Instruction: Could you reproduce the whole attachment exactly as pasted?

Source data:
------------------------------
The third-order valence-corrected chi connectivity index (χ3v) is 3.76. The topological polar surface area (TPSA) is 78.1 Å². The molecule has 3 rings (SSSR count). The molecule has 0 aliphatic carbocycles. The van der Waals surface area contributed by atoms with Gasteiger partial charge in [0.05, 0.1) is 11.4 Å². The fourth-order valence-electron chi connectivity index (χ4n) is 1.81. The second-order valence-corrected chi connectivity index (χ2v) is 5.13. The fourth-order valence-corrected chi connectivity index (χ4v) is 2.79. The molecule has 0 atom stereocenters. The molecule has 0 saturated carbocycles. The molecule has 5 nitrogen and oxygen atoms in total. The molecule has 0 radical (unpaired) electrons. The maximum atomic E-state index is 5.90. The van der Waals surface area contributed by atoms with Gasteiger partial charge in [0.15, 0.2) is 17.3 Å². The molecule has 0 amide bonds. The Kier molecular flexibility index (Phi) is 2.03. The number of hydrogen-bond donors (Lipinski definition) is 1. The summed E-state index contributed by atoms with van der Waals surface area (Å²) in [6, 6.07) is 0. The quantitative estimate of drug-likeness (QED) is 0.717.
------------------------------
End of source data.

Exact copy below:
The third-order valence-corrected chi connectivity index (χ3v) is 3.76. The topological polar surface area (TPSA) is 78.1 Å². The molecule has 3 rings (SSSR count). The molecule has 0 aliphatic carbocycles. The van der Waals surface area contributed by atoms with Gasteiger partial charge in [0.05, 0.1) is 11.4 Å². The fourth-order valence-electron chi connectivity index (χ4n) is 1.81. The second-order valence-corrected chi connectivity index (χ2v) is 5.13. The fourth-order valence-corrected chi connectivity index (χ4v) is 2.79. The molecule has 0 atom stereocenters. The molecule has 0 saturated carbocycles. The molecule has 5 nitrogen and oxygen atoms in total. The molecule has 0 radical (unpaired) electrons. The maximum atomic E-state index is 5.90. The van der Waals surface area contributed by atoms with Gasteiger partial charge in [0.15, 0.2) is 17.3 Å². The molecule has 0 amide bonds. The Kier molecular flexibility index (Phi) is 2.03. The number of hydrogen-bond donors (Lipinski definition) is 1. The summed E-state index contributed by atoms with van der Waals surface area (Å²) in [6, 6.07) is 0. The quantitative estimate of drug-likeness (QED) is 0.717.